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Credit cards and the elderly

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Credit cards and the elderly

Over the weekend, Barron’s carried a feature about consumer debt. Some of its conclusions were based on data contained in the Federal Reserve Bank of New York’s Quarterly Report on Household Debt and Credit, which were covered in this blog last week.

Barron’s took a fairly rosy view of the situation, commenting: “Look almost anywhere these days, and the data paint a picture of household finances on the mend.” Hmm, maybe. But with unemployment the way it is, and delinquency and default rates still high, it may be premature to be too self-congratulatory. There are plenty of people out there facing unmanageable debt, made worse by crippling credit card rates.

Credit card debt and the elderly

One group that is likely to contain many who are struggling financially is America’s senior citizens. This uncomfortable truth was covered here in October in a blog entitled “Credit card debt increasingly affecting seniors“. But new research published earlier this month by CESI has shed new light on the problem.

It’s important to note one caveat with this study: its research base was significantly smaller than that used by most national polls. But even bearing that in mind, some of its findings are startling:

  • Fifty-six percent of respondents had outstanding debts when they retired
  • At the same time, 59 percent had saved less than $50,000
  • Thirty-five percent still had credit card debt when they retired
  • Thirty percent still had a mortgage

Credit card debt–a personal case study

CESI included in its report the story of one woman, Victoria Johnson (not her real name), who may have encountered a situation shared by many. She’s now 65, but when she quit work she bought into a retirement dream that is common across the nation.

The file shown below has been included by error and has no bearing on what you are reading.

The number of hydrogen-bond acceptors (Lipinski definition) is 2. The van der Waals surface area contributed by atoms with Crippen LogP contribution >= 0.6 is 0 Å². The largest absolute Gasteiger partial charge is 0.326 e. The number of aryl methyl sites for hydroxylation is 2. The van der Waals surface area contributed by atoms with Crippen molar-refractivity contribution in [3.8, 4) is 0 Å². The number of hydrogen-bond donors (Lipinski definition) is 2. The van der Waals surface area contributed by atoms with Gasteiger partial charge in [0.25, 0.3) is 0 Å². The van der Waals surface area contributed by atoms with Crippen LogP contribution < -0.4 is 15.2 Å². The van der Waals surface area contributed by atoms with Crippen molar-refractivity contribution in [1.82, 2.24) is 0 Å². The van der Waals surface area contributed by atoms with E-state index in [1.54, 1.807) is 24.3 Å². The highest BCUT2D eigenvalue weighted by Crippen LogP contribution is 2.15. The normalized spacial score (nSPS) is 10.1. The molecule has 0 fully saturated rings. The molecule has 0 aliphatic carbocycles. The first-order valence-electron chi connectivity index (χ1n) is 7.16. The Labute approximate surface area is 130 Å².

She lived well, she traveled, she bought gifts for her kids and her friends. It was the sort of sunny lifestyle that is often portrayed when the media focus on people in their supposedly golden years. And she loved it–right up until she realized that, at $17,000, the balances on her credit cardswere out of control. She explained how she felt at that moment:

I never meant to run up that big a bill. Retirement was fun, I kept saying I would get a part time job to pay it off, but I just never did, and soon it got out of hand. I was embarrassed, ashamed and I felt I was ruining the fun retirement we had planned.

Credit card rates can turn a dream retirement into a nightmare

When USA Today reported the survey, yesterday, one piece of advice it offered to people in that situation leaped off the page: whatever you do, don’t make a late payment on your credit cards. Not only is this likely to give your credit score a knock, but it’s also liable to trigger much higher rates.

According to this site, credit card rates are already averaging 16.77 percent, which is bad enough if you’re relying on so-called high interest savings accounts for much of your income. But a single late payment can instantly bump whatever you’re paying to close to 30 percent on new purchases, sometimes even more. Go 60 days past due, and that high rate could apply to your existing balances.

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